Jacquard weaving designed by the artist with coloured warp threads (materials of the threads are acrylic, cotton)
H.173 x W.550 x D.320 cm
Fabric development and production by TextielMuseum | TextielLab – Tilburg, the Netherlands, product developer is Judith Peskens (TextielMuseum | TextielLab)
Tailor work by Yota Okuyama, Minako Kubo
Production support by Kyoritsu Women’s University Museum
Dear Oblivion – 親愛なる忘却へ, Spiral, Tokyo, Japan, 2019
Front and back, toing and froing
In 1869, Japan finally ended over 200 years of self-imposed seclusion. In order to show that Japan was equal to its Western counterparts that were, at that time, the center of the world, the Meiji government adopted various Westernization policies, lending itself to the values of Western Europe. In order not to be treated as inferior or to be colonized, rapid Westernization was carried out with utmost urgency, which included reforming the system of government and abandoning traditional fashion and customs. For example, following the Western custom, from 1872 onwards, Empress Shōken (Haruko) also attended ceremonies and official meetings with key figures from Western countries that the Emperor had previously appeared alone. In addition, clothing was viewed as an extension of international politics, aiming at presenting Japan as a prominent and advanced civilization comparable to the powerful European countries.
In 1873, the emperor shortened his hair and began to wear a Western-style military uniform as formal clothing. In the Imperial Court, aristocratic women had traditionally worn a casual version of twelve-layered ceremonial kimono, which had long been worn by courtiers. However, on June 23, 1886, 10 years after the change of men’s formal dress code, Minister of the Imperial Household then Hirobumi Itō notified the royal family, ministers and others of women’s new formal dress code. On July 28 of the same year, the Empress wore Western clothes, and two days later, she presented herself in Western clothes in the public for the first time. On January 17, 1887, the Empress sent out her ‘declaration statement’ to the Cabinet Ministerial Secretary, Secretary of State and Han Chinese, promoting Western clothes for ladies.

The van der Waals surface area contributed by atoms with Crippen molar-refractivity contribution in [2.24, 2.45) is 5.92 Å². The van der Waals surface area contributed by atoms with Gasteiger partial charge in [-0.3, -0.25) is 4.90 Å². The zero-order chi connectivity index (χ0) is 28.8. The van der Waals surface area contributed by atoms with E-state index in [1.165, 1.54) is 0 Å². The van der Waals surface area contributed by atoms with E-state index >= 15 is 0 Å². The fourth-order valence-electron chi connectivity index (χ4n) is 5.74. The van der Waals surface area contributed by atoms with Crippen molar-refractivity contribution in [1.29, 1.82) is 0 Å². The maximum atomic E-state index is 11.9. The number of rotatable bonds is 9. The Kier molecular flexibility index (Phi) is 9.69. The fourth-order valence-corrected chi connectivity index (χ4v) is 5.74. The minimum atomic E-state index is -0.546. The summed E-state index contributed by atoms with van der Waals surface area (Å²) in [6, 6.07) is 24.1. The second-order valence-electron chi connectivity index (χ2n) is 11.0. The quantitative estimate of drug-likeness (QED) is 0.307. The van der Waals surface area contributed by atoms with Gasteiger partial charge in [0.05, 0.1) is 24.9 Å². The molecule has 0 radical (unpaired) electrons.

Contrary to the Emperor who persistently opposed the Westernization of women’s clothes, the Empress’ stance was characterized as her alleged remark, “for my country, I would do anything”, presenting herself as a new type of empress who was modern, progressive and flexible in the light of the rapid and radical socio-political transformation taking place in Japan then. By 1883, as part of the Europeanization policy, the Rokumei-kan Pavilion had already been completed, which provided the primary location for foreign state guests and diplomats to engage in international diplomacy, and by then, Western-style clothing had in part already been adopted by the many, which later came to be called the “Rokumei-kan style”. However, nothing had more influence on Japanese society than the appearance of the Empress being wrapped in Western clothes. The most well-known Empress Shōken’s clothes are probably the court dress / Manteau de Cour (currently held in Kyoritsu Women’s University Museum Collection), which is said to have been worn on the occasion of the New Year Morning Greeting in the late Meiji period. Allegedly, only domestic materials and techniques are used for the fabric, where large, medium and small chrysanthemums are finely embroidered on deep green velvet fabric. It seems also to testify the Empress’ quiet yet endearing wish to preserve elements of the diminishing Japanese culture in the midst of rapid and extensive Westernization.
Empress Shōken was a unique individual who actively embraced change with strong conviction and self-belief despite being at the mercy of the time. Empathizing with the situation in which the Empress was placed in relation to the Westernization of women’s clothing in Modern Japan, Tezuka attentively took apart the design of the court dress and redesigned it with the two pieces of Tanka poems composed by the Empress soon after the Westernization of women’s dresses at the Imperial Court. Later, the design was materialized into the magnificent fabric at the Textile Museum Lab in Tilburg and has been titled Dear Oblivion (A Study of Empress Haruko). The Tanka poems read:
“As the exchange with foreign cultures frequents, a sense of urgency not to lag behind them grows.”
(As diplomatic relations with foreign countries deepen, a sense of urgency to not lag behind them and to catch up with them intensifies.)
“Water becomes the form of a vessel, as it conforms to its shape.”
(Depending on the shapes of containers, the shape of water alters capriciously.)
What was it like inside the mind of the Empress at that time?
Although the two pieces of Tanka do not necessarily refer directly to the Europeanization policies or the Westernization of clothing, they, nonetheless, convey the senses of hesitation, anxiety, and uneasiness that she must have experienced then.